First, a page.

If you had guessed U.S. President Barack Obama, U.S. Secretary of Education Arne Duncan,  CEOs representing the Business Roundtable, or even New York Times pundit Tom Friedman, you would have been close since all of the these folks have said similar things. But you would have been wrong. The speaker was the Right Honorable Michael Gove, Member of Parliament from Surrey Heath and Secretary of State for Education in the United Kingdom. The full talk to the Royal Society on June 29, 2011 is here.

Is the U.S. adopting a national curricula such as in UK, Singapore, France, South Africa, and other nations (See: eder711pres) ?  Yes. In slow motion but  it is coming.

The release in 2010 of Common Core Standards in English language arts and math and funding of consortia to assess these curricula confirm the direction.  Most political liberals and conservatives in federal and state offices have supported and funded this direction and the companion assessments that will emerge as national tests replacing the patchwork quilt of state tests.

As Michael Gove stressed, the UK national curriculum sets out what students are expected to know and what skills they are supposed to have at the end of their formal schooling. Not how teachers are supposed to teach. Students outcomes–as measured by tests is all important–not the pedagogy. Ditto for the U.S.

Except that teachers  are expected to use new technologies to teach content and skills. See what Gove says about iTunes University. The U.S. Common Core Standards clearly integrate teacher and student uses of technologies into English language arts and math. See here, here, and here.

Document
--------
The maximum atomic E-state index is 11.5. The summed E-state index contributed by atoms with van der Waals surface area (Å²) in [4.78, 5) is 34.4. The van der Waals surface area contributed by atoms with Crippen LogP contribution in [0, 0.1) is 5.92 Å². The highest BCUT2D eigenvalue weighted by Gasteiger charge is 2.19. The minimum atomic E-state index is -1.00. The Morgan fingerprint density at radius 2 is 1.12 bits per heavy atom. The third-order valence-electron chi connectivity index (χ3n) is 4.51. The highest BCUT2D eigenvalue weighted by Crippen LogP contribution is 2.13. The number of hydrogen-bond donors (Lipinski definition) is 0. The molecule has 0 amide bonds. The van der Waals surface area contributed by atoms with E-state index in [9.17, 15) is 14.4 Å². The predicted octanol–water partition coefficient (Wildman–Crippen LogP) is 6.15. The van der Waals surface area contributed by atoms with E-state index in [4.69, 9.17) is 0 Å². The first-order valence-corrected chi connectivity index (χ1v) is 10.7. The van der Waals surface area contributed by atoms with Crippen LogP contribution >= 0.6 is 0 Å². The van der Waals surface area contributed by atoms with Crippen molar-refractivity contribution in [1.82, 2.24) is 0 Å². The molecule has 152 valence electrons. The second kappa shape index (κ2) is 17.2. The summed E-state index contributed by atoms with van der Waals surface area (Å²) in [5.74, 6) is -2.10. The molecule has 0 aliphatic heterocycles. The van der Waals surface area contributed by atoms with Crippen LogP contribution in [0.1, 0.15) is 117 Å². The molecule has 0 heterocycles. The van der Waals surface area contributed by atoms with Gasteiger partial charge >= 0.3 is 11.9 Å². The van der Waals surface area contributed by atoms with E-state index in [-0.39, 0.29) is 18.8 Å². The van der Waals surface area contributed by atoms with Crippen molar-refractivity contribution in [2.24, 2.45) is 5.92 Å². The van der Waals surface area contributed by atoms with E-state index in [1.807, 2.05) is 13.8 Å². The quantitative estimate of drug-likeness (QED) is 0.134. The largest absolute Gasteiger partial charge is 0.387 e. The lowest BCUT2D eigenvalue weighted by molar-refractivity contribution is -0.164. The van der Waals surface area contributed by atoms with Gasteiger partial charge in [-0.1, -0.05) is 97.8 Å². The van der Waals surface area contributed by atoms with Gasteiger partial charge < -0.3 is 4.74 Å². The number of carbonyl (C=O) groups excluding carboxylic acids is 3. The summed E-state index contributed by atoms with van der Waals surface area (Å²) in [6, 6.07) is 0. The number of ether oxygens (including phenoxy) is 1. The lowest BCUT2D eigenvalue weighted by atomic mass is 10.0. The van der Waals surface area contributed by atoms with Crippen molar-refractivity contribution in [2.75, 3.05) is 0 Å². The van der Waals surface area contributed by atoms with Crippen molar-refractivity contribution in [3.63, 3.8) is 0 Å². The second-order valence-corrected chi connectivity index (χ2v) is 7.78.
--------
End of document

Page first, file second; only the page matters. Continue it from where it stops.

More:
Moving to a national curriculum promises to accelerate the painfully slow integration of laptops and hand-held devices into daily lessons. The adoption of Common Core Standards could also present technological innovators with an economic bonanza.

Listen to Joanne Weiss, Chief of Staff for the U.S. Secretary of Education:

“For the first time, 42 states and the District of Columbia have adopted rigorous common standards, and 44 states are working together in two consortia to create a new generation of assessments that will genuinely assess college and career-readiness.

The development of common standards and shared assessments radically alters the market for innovation in curriculum development, professional development, and formative assessments. Previously, these markets operated on a state-by-state basis, and often on a district-by-district basis….

If we can match highly-effective educators with great entrepreneurs and if we can direct smart capital toward these projects, the market for technological innovation might just spurt from infancy into adolescence. That maturation would finally bring millions of America’s students the much-touted yet much-delayed benefits of the technology revolution in education.”

So UK’s Michael Gove and U.S. official Joanne Weiss see the spread of technology use in schools accompanying a national curriculum. Both outcomes and pedagogy will change. Netglow is coming.